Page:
Too embarrassed to ask your doctor about sex, body quirks, or the latest celeb health fad? In a regular feature and a new book, "What the Yuck? !," Health magazine medical editor Dr. Roshini Raj tackles your most personal and provocative questions. Send 'em to Dr. Raj at firstname.lastname@example.org. Q: Can you really get mercury poisoning from eating too much sushi? Believe it or not, you can.
When Jahi McMath suffered severe complications following a tonsillectomy, and doctors declared her brain dead, many parents were shocked. More than 500,000 tonsillectomies are performed each year on children in the United States; it's the second most common pediatric surgery. But how routine are these procedures really? Not so much, a new study published Monday in the scientific journal Pediatrics suggests.
In the middle of the first episode of David Simon's New Orleans drama "Treme," chef Janette DeSautel has run out of dessert. And so, three months after Hurricane Katrina, she sells a customer the packaged Hubig's pie in her purse, telling her sous chef to "dress it up baby - drizzle something on it." It's the tastiest moment in the show - invoking a collective sigh from the New Orleans diaspora - and one of the most inaccurate. There were no fresh Hubig's pies in the city at that time.
Muck Rack makes it simple to find people, tweets, or articles that mention any name, keyword, company, hashtag etc. We've compiled this guide to help you make the most of your search.
Selecting a term
Start searching tweets, articles from media outlets, articles mentioned in tweets, journalists'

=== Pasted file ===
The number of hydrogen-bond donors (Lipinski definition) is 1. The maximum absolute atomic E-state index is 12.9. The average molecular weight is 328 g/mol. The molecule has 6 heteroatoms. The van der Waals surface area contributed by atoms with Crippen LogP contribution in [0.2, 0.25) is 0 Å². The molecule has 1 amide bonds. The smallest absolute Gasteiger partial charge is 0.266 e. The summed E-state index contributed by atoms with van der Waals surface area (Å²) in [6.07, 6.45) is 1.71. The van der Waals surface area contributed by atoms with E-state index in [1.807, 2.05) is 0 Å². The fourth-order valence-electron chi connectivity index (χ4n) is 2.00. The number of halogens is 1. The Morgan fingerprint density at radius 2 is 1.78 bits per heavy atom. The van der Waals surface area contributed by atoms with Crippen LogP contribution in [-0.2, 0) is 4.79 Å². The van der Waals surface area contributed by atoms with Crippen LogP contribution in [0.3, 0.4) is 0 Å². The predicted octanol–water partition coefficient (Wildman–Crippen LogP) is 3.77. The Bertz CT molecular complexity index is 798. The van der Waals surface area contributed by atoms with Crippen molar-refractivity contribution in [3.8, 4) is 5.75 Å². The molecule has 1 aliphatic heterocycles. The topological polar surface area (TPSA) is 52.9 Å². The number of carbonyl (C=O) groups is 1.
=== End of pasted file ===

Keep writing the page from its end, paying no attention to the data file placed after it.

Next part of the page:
names, titles and bios with some suggested searches:
Companies or Topics (e.g. iPhone, Microsoft)
Phrases (e.g. "cloud computing") — use quotes to keep the terms together
Twitter handles (e.g. @username) — returns those who have mentioned or replied to
Names (e.g. "David Pogue")
Hashtags (e.g. #sxsw, #london2012)
Bio details (e.g. vegan, Olympics, father)
Muck Rack's Advanced Search allows for many boolean operators.
Find results that mention multiple specified terms, use AND or
+. For example, ensure each result contains both Elon Musk and Mark Zuckerberg by
searching Musk AND Zuckerberg or Musk + Zuckerberg.
Use the operators OR or , to broaden your search when you'd like either of
multiple terms to appear in results. (This is the default behavior of our search when no operators
are used). For example, results will contain either cake or cookie by searching cake OR cookie or cake,cookie
Use NOT or - to subtract results from your search. For
example, searching Disney will yield results about the Walt Disney Company as well as Walt Disney
World Resort. To exclude mentions of Disney World, search for Disney -World or Disney
When using one of these operators with a phrase, enclose it in quotation marks. For example, you can
find results about smartphones excluding Apple's iPhone 4S by searching smartphone -"iPhone
Exact case matching or punctuation
If you're searching for a brand name or keyword that relies on specific punctuation marks or capitalization, you can
find results that match your exact query by adding matchcase: before the keyword you're searching for, like matchcase:E*TRADE .
Use parentheses to separate multiple
boolean phrases. For example, to find journalists talking about having fun in Disney World or
Disneyland, search for ("disney world" OR disneyland) AND fun.
An asterisk can be used to search for any variation of a root word truncated by the asterisk. For example, searching for admin* will return results for administrator, administration, administer, administered, etc.
A near operator is an AND operator where you can control the distance between the words. You can vary the distance the near operation uses by adding a forward slash and number (between 0-99) such as strawberries NEAR/10 "whipped cream", which means the strawberries must exist within 10 words of "whipped cream".